You can’t always get what you want

I put tin foil in Leta’s windows when she turned four months old to keep the aliens out. Something kept waking her up every two hours and I figured it was either the ambient light or the aliens, and I knew that tin foil would take care of both. During the winter it also kept out the snow elves so I never took it down. Often while changing her diaper on the table beneath the tin foil I would sing songs into the window and it produced a spectacular sound, like Richard Simmons screaming into an electric guitar in the middle of a wind storm. I often wondered if she would remember the tin foil, how I had gently taped it to each pane of glass, and whether or not the opening sentence of her memoir would read, “My mother taped tin foil to my windows when I was a baby and that is why I sit here now writing this from the corner of my cell.”

I found an inexpensive alternative to the tin foil last week and planned a quick Saturday afternoon outing to buy the supplies for her new window treatments. I was simultaneously eager and wary of getting her out of the house, though. Eager because there is nothing left to do in here except set our farts on fire, wary because sometimes her attitude can produce a magnetic field that kills small animals. Leta does not like to go shopping, and this does not surprise me. She comes by this naturally with two parents who played dead and pretended to be kidnapped to get our mothers to leave JC Penney, although when your mother is the Avon World Sales Leader you could bomb the building and she would step over dead bodies to get to the dressing room.

We made the thirty second journey through the parking lot to the store without any birds entering her radar and falling thirty feet to their death. But the moment we set foot in the store her body went limp with anger and like a fresh fish just pulled out of a lake she almost slipped her way out of the stroller. I tried holding her but she turned herself upside down and I almost dropped her on her head. At one point I was holding her body sideways, her armpits in my left hand, her feet in my right hand, and she was trying so violently to free herself that I looked like I was being electrocuted.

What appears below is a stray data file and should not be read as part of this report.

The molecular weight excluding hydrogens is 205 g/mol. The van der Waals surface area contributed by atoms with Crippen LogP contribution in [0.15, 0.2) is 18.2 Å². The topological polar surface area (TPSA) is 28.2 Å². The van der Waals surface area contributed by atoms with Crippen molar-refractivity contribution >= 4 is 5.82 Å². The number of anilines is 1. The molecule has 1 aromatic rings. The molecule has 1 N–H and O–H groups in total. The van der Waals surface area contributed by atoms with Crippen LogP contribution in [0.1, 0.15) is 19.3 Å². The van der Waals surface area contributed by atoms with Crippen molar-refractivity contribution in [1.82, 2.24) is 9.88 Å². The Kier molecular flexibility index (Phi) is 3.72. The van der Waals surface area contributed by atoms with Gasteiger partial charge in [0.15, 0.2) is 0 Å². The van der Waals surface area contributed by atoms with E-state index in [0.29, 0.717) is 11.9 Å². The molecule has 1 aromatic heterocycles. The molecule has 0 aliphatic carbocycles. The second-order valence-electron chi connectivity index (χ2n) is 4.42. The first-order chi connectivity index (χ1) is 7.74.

A part of me feels like this is the Universe’s way of putting me in my place. I never thought my kid would be this kid. I used to see kids like Leta and think, “Why don’t they stop her? If I were her parent I would be able to stop her.” I used to think that a good parent would be able to take any type of kid in public and that kid would behave. I used to be an idiot. I used to need a good bat to the head.

I know that all kids are not like Leta, BUT WE HAVE LETA. The idiot part of me still wonders how this is fair, but the part of me with the bat in her hand knows that fairness was never a part of the arrangement, that if we want to talk fair let’s talk about the thousands of times I used to judge a parent by the tantrum their kid threw in public. Fair is the fact that Jon and I are busting our asses to make our shopping experience relatively peaceful for everyone and yet, our kid still bites the heads off of rats and sprays their blood through her teeth across the walls.

Leta has got to be tired of having to remind me every couple of months to GET RID OF THE EXPECTATIONS ALREADY, MOTHER. I am still waiting for things to happen like I imagined they would when I was single and had no frame of reference. Instead I should be accepting of the fact that this is how she came and asking myself how to make the most of it. This should come naturally to me of all people because my own mother’s expectations almost destroyed our relationship.

When I look at how my mother has evolved through the heartache I have caused her I think I understand that this is part of the essence of motherhood, watching your kid grow into her own person and not being able to do anything about it. Otherwise children would be nothing more than pets. My mother had a hard time reconciling how I turned out with how she wanted me to turn out, but there are things she learned about herself through that struggle that she couldn’t have experienced otherwise, that her capacity for love and forgiveness is bigger than she ever thought it could be. I am so glad she came out the other side.

And now it’s my turn. This is how I feel about Leta. She is not the harmonious, calm kid I thought I would have in my life. In a few respects she is the worst case scenario. But my relationship with her is pushing me to become a more patient person, a much bigger person than I thought possible. She has helped me to see that the parents I used to judge are some of the most long-suffering people on Earth. I know that what I’m about to say is obvious, but having Leta made me feel more human than anything I have ever done. She has made me feel less alone among strangers.

And all of this is just a back-handed way of saying that HOLY SHIT IF SHE HASN’T KILLED ME BY NEXT WEEK SOMEONE DO IT FOR HER.